Dmytro Kozatskyi dreamt of becoming a military journalist, and his dream came true at the Azovstal steelworks, as the photographs taken by him there have circled the globe. Dmytro’s mother says his photographs are the eyes of the Azovstal steelworks, which reflect the horrors of the war, faced by the brave defenders of Mariupol.

I asked Iryna what she would like to wish her son and the Heroes of Mariupol, whose return is awaited by the entire Ukraine, and she replied:

“I wish our Ukraine, government and the entire world to do everything possible and impossible to bring our Heroes back home as soon as possible. I really want them not to become history in books but to continue making our history here. I know they are very reasonable, intelligent and patient people, who need to return to their families in the near future and continue to secure Ukraine’s victory.”


Dmytro Kozatskyi is in his second year at the Ostroh Academy, and the university is proud of him.

Lecturers told us Dmytro gave them a call to clarify the task a month before the war started.

“I met Dmytro Kozatskyi in autumn 2020. He entered the first year of Political Science. He started his studies remotely, according to the individual schedule. I taught him Sociology. I was immediately impressed by how thoroughly he completed the task and prepared for the summary module. He had a good educational training and a high level of self-tuition, self-discipline,” Associate Professor at the Department of Political Science and National Security Inna Shostak told.

Karyna Zakharova, a student of the Ostroh Academy and the student curator of Dmytro’s group, told us that, as other fellow students, she had known Dmytro virtually only.

“We invited Dmytro to the matriculation ceremony, but he could not come and joined us online. Dmytro immediately responded to any messages, reacted to all events held online, and tried to be as active as possible. When he was staying at the Azovstal steelworks, we did not text each other actively. It was important for me to see him online, I sighed with relief after that. At times I really wanted to write something to support Dmytro, but I wasn’t sure, whether it is appropriate, whether I do not hurt him, and how he would take this. Hence, any message, and there were few of them, I had been composing for a long time, as it was important for me to make it consistent, tactful and as much supportive as possible. When he replied, he always thanked for support and assured me everything would be fine. In general, since the moment we met, I have not heard anything negative from Dmytro. I have remembered his tweet that he is ready for summer, as he weighs 59 kilograms on the Azovstal diet now. It is a terrible fact, but he conveyed it with a smile and positive attitude,” Karyna said.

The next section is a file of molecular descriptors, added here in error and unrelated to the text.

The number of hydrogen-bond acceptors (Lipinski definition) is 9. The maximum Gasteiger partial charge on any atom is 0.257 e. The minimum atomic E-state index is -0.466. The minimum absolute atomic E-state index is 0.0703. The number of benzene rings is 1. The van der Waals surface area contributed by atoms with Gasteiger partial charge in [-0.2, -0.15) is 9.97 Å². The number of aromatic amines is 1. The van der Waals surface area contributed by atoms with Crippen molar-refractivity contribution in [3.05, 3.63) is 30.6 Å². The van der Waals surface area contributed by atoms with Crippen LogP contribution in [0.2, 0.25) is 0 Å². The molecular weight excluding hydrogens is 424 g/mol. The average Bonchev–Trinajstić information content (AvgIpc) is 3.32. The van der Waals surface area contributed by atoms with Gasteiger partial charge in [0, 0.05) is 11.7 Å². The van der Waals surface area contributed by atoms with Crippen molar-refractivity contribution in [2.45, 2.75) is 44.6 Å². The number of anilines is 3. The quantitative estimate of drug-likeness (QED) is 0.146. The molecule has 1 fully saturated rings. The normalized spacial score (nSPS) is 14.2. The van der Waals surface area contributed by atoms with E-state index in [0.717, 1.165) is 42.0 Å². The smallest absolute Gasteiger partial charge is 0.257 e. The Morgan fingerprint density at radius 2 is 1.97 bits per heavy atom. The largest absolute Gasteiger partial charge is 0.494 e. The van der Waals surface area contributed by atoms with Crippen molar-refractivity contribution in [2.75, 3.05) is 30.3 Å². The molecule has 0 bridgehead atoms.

In her words, now the university is waiting for Dmytro to come back to get to know him in person and receive higher education he wanted.

Prior to the evacuation, Dmytro Kozatskyi posted his photographs from the Azovstal steelworks and asked to submit them to photography competitions.

“If I win something, it will be very nice after leaving. Thank you all for your support,” Dmytro added.

The day before the evacuation, Dmytro Kozatskyi also filmed the video ‘Mariupol Fortress. The Last Day at Azovstal’. In this film, he shows the steelworks destroyed with Russia’s air, artillery and missile strikes from the inside.

On the social media, in response to the posts by Dmytro Kozatskyi, film directors are saying they are ready to produce movies based on the stills from Dmytro’s video. Now the most important thing is to bring him home.

Iryna Chyrytsia, Zhytomyr

Photo: Dmytro Kozatskyi